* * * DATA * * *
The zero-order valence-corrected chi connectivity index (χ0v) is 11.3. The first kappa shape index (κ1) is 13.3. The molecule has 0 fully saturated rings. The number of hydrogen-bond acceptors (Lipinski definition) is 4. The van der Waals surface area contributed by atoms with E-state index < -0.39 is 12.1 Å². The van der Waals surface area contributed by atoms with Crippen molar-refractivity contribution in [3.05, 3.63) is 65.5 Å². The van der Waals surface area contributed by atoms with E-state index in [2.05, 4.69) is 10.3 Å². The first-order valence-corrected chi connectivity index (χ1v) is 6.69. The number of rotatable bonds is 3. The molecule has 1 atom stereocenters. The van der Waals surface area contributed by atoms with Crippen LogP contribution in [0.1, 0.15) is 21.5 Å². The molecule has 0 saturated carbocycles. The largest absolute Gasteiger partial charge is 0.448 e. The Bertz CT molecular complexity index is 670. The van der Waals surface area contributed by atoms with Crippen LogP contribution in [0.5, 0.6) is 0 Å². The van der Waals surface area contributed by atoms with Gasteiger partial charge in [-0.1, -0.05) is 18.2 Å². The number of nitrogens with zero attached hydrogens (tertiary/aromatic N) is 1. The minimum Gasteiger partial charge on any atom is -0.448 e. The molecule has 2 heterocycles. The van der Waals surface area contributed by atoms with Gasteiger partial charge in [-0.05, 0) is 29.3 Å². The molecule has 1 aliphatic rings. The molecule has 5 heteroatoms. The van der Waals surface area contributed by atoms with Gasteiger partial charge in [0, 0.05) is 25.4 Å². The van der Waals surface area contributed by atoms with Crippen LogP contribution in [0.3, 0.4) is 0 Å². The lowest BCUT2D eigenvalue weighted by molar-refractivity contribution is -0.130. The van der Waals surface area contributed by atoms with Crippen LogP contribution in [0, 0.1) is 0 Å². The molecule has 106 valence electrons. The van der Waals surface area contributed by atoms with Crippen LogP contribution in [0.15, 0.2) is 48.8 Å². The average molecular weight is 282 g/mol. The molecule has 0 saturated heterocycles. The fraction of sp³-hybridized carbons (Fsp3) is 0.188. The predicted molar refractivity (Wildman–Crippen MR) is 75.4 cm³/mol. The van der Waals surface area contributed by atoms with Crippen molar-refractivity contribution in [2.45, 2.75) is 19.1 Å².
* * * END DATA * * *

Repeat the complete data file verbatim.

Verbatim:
The zero-order valence-corrected chi connectivity index (χ0v) is 11.3. The first kappa shape index (κ1) is 13.3. The molecule has 0 fully saturated rings. The number of hydrogen-bond acceptors (Lipinski definition) is 4. The van der Waals surface area contributed by atoms with E-state index < -0.39 is 12.1 Å². The van der Waals surface area contributed by atoms with Crippen molar-refractivity contribution in [3.05, 3.63) is 65.5 Å². The van der Waals surface area contributed by atoms with E-state index in [2.05, 4.69) is 10.3 Å². The first-order valence-corrected chi connectivity index (χ1v) is 6.69. The number of rotatable bonds is 3. The molecule has 1 atom stereocenters. The van der Waals surface area contributed by atoms with Crippen LogP contribution in [0.1, 0.15) is 21.5 Å². The molecule has 0 saturated carbocycles. The largest absolute Gasteiger partial charge is 0.448 e. The Bertz CT molecular complexity index is 670. The van der Waals surface area contributed by atoms with Crippen LogP contribution in [0.5, 0.6) is 0 Å². The van der Waals surface area contributed by atoms with Gasteiger partial charge in [-0.1, -0.05) is 18.2 Å². The number of nitrogens with zero attached hydrogens (tertiary/aromatic N) is 1. The minimum Gasteiger partial charge on any atom is -0.448 e. The molecule has 2 heterocycles. The van der Waals surface area contributed by atoms with Gasteiger partial charge in [-0.05, 0) is 29.3 Å². The molecule has 1 aliphatic rings. The molecule has 5 heteroatoms. The van der Waals surface area contributed by atoms with Gasteiger partial charge in [0, 0.05) is 25.4 Å². The van der Waals surface area contributed by atoms with Crippen LogP contribution in [0.3, 0.4) is 0 Å². The lowest BCUT2D eigenvalue weighted by molar-refractivity contribution is -0.130. The van der Waals surface area contributed by atoms with Crippen LogP contribution in [0, 0.1) is 0 Å². The molecule has 106 valence electrons. The van der Waals surface area contributed by atoms with Crippen LogP contribution in [0.15, 0.2) is 48.8 Å². The average molecular weight is 282 g/mol. The molecule has 0 saturated heterocycles. The fraction of sp³-hybridized carbons (Fsp3) is 0.188. The predicted molar refractivity (Wildman–Crippen MR) is 75.4 cm³/mol. The van der Waals surface area contributed by atoms with Crippen molar-refractivity contribution in [2.45, 2.75) is 19.1 Å².